BACKGROUND: Pregnancy and puerperium are associated with an increased risk of venous thromboembolism. Low-molecular-weight heparin is the anticoagulant of choice in pregnant women because, unlike warfarin, it does not cross the placenta. However, there are limited data on the risk of adverse birth outcomes following use of low-molecular-weight heparin in pregnancy. PATIENTS AND METHODS: We performed a population-based cohort study to examine the safety of low-molecular-weight heparin use in pregnancy using data from the Pharmacoepidemiological Prescription Database, The Danish Medical Birth Registry and the Regional Hospital Discharge Registry in North Jutland County, Denmark. The birth outcomes in a cohort of 66 pregnant women treated with low-molecular-weight heparin between 1991-98 were compared with the birth outcomes of 17,259 pregnant women who did not receive any prescriptive drugs during pregnancy. RESULTS: No increased risk of malformations, low birth weight or stillbirth was found. However, an increased risk of pre-term delivery was found (odds ratio: 2.11, 95%, confidence interval: 0.96-4.65), which could reflect inherited thrombophilia as an indication of low-molecular-weight heparin. CONCLUSION: We have provided additional evidence of the safety of low-molecular-weight heparin use in pregnancy.
On average, patients receiving therapy with oral anticoagulants (OACs) in the community are in the therapeutic range only 55% of the time. Anticoagulation control strongly influences the risk of hemorrhagic and thromboembolic events in such patients. However, not all anticoagulation-associated events are attributable to poor anticoagulation control, nor do all hemorrhagic or thromboembolic events occur in anticoagulated patients.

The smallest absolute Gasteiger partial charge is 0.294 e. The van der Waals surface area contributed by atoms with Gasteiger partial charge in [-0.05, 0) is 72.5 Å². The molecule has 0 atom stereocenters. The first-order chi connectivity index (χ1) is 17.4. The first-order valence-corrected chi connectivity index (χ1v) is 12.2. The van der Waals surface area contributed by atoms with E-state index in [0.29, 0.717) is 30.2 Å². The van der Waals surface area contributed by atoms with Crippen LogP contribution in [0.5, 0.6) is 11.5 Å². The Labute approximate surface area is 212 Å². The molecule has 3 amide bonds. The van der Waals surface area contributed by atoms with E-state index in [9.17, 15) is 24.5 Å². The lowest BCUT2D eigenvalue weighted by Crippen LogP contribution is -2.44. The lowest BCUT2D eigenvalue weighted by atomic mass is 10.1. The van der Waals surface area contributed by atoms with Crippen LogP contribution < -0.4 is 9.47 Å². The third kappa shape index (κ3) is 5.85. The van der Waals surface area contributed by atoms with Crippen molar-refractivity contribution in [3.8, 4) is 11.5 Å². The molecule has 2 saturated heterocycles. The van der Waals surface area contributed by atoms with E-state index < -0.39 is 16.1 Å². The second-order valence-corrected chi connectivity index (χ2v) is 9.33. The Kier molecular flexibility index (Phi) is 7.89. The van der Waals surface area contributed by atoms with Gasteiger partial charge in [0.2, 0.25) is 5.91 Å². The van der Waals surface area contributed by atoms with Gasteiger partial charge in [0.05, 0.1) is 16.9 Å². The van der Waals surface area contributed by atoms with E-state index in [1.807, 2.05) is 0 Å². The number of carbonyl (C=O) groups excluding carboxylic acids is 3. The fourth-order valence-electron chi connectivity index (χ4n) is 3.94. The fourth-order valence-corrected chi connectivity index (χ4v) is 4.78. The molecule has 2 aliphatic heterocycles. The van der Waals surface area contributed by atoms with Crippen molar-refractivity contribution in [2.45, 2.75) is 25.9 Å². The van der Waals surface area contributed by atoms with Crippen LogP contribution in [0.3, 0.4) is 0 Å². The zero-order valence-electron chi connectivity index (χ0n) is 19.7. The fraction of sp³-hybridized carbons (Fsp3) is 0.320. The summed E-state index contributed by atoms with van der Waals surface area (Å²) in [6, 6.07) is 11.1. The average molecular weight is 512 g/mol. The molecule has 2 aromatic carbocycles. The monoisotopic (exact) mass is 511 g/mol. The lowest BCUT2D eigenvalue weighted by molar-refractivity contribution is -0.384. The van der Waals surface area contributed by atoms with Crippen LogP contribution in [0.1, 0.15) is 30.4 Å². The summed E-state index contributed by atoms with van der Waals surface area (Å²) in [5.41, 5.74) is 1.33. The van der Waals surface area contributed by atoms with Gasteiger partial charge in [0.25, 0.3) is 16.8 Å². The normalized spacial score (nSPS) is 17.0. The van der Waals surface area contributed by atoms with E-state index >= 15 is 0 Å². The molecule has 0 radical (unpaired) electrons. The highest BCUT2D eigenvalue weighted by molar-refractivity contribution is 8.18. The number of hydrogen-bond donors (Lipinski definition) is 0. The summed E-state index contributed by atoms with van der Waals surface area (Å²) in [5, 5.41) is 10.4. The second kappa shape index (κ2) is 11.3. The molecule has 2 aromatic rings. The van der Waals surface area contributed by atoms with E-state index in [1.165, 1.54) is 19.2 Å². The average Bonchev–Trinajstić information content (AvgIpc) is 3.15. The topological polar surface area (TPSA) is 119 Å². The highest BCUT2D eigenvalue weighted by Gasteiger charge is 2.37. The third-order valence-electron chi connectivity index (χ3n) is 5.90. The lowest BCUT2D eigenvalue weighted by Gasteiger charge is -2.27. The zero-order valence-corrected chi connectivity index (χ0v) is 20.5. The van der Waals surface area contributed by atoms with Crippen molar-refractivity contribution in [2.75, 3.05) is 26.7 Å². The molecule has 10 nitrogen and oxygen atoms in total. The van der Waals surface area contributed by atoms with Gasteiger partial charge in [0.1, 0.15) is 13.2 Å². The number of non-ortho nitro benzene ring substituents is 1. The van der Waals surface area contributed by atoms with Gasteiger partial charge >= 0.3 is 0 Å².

Measure the proportion of serious hemorrhagic and thromboembolic events that would be avoided if anticoagulation control was perfect.
A retrospective cohort study of eastern Ontario using population-based administrative databases. Anticoagulation control was determined for each day of OAC exposure using linear interpolation. Incident hemorrhagic or thromboembolic hospitalizations for control and OAC patients were identified. Hemorrhages and thromboemboli in OAC patients were deemed to be avoidable if they occurred at international normalized ratios of > 3 and 183,000 patient-years of observation with 6,400 patient-years of OAC exposure. Anticoagulation control could be determined for 51.5% of OAC exposure time. Control patients had hemorrhagic and thromboembolic event rates of 1.8% and 1.5% per year, respectively. A total of 10,020 people were exposed to OACs, and spent 14.2% and 26.7% of the time, respectively, with excessively high and low anticoagulation intensity. Excessively high anticoagulation intensity explained 25.6% (95% confidence interval [CI], 19.4 to 31.7) and 2.0% (95% CI, 1.5 to 2.5) , respectively, of all serious hemorrhages in the anticoagulated and entire population. Excessively low anticoagulation intensity explained 11.1% (95% CI, 4.4 to 17.7) and 1.1% (95% CI, 0.7 to 1.6) of all thromboemboli, respectively.